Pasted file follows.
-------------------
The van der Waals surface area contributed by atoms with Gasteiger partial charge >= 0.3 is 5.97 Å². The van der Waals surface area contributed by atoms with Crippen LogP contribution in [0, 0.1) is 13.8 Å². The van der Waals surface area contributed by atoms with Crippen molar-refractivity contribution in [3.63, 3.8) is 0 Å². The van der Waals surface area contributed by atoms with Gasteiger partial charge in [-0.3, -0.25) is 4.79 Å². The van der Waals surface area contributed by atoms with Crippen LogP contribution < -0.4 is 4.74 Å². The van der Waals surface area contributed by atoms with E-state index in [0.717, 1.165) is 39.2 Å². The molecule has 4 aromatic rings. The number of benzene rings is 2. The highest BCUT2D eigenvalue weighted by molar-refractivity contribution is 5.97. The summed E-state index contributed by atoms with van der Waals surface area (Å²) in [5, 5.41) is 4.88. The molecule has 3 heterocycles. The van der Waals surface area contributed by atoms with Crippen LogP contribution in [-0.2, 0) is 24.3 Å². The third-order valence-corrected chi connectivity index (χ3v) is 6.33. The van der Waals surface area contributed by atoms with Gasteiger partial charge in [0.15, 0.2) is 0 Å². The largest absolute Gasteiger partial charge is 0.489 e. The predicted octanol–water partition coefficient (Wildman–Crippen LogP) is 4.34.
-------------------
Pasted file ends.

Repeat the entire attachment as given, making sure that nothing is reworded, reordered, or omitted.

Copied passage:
The van der Waals surface area contributed by atoms with Gasteiger partial charge >= 0.3 is 5.97 Å². The van der Waals surface area contributed by atoms with Crippen LogP contribution in [0, 0.1) is 13.8 Å². The van der Waals surface area contributed by atoms with Crippen molar-refractivity contribution in [3.63, 3.8) is 0 Å². The van der Waals surface area contributed by atoms with Gasteiger partial charge in [-0.3, -0.25) is 4.79 Å². The van der Waals surface area contributed by atoms with Crippen LogP contribution < -0.4 is 4.74 Å². The van der Waals surface area contributed by atoms with E-state index in [0.717, 1.165) is 39.2 Å². The molecule has 4 aromatic rings. The number of benzene rings is 2. The highest BCUT2D eigenvalue weighted by molar-refractivity contribution is 5.97. The summed E-state index contributed by atoms with van der Waals surface area (Å²) in [5, 5.41) is 4.88. The molecule has 3 heterocycles. The van der Waals surface area contributed by atoms with Crippen LogP contribution in [-0.2, 0) is 24.3 Å². The third-order valence-corrected chi connectivity index (χ3v) is 6.33. The van der Waals surface area contributed by atoms with Gasteiger partial charge in [0.15, 0.2) is 0 Å². The largest absolute Gasteiger partial charge is 0.489 e. The predicted octanol–water partition coefficient (Wildman–Crippen LogP) is 4.34.